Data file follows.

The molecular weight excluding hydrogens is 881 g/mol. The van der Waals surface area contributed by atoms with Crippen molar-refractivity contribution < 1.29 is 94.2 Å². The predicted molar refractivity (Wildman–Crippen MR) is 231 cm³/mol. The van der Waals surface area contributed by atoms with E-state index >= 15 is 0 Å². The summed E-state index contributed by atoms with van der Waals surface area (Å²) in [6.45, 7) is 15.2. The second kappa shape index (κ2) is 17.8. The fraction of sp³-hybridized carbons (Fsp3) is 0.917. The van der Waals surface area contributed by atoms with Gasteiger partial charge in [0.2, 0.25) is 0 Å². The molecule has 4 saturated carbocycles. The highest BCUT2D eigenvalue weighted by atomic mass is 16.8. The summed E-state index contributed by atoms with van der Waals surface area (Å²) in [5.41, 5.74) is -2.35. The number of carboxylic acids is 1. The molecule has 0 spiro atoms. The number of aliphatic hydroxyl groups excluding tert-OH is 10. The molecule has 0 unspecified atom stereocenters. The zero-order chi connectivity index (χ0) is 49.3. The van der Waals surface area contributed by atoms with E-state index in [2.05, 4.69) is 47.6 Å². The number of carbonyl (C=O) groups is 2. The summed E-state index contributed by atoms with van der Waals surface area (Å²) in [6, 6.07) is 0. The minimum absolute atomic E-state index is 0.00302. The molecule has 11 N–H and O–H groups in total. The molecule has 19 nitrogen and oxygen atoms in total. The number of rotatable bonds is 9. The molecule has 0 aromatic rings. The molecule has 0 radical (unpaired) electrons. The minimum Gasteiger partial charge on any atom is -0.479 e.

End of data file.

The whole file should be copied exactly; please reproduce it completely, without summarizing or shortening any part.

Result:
The molecular weight excluding hydrogens is 881 g/mol. The van der Waals surface area contributed by atoms with Crippen molar-refractivity contribution < 1.29 is 94.2 Å². The predicted molar refractivity (Wildman–Crippen MR) is 231 cm³/mol. The van der Waals surface area contributed by atoms with E-state index >= 15 is 0 Å². The summed E-state index contributed by atoms with van der Waals surface area (Å²) in [6.45, 7) is 15.2. The second kappa shape index (κ2) is 17.8. The fraction of sp³-hybridized carbons (Fsp3) is 0.917. The van der Waals surface area contributed by atoms with Gasteiger partial charge in [0.2, 0.25) is 0 Å². The molecule has 4 saturated carbocycles. The highest BCUT2D eigenvalue weighted by atomic mass is 16.8. The summed E-state index contributed by atoms with van der Waals surface area (Å²) in [5.41, 5.74) is -2.35. The number of carboxylic acids is 1. The molecule has 0 spiro atoms. The number of aliphatic hydroxyl groups excluding tert-OH is 10. The molecule has 0 unspecified atom stereocenters. The zero-order chi connectivity index (χ0) is 49.3. The van der Waals surface area contributed by atoms with E-state index in [2.05, 4.69) is 47.6 Å². The number of carbonyl (C=O) groups is 2. The summed E-state index contributed by atoms with van der Waals surface area (Å²) in [6, 6.07) is 0. The minimum absolute atomic E-state index is 0.00302. The molecule has 11 N–H and O–H groups in total. The molecule has 19 nitrogen and oxygen atoms in total. The number of rotatable bonds is 9. The molecule has 0 aromatic rings. The molecule has 0 radical (unpaired) electrons. The minimum Gasteiger partial charge on any atom is -0.479 e.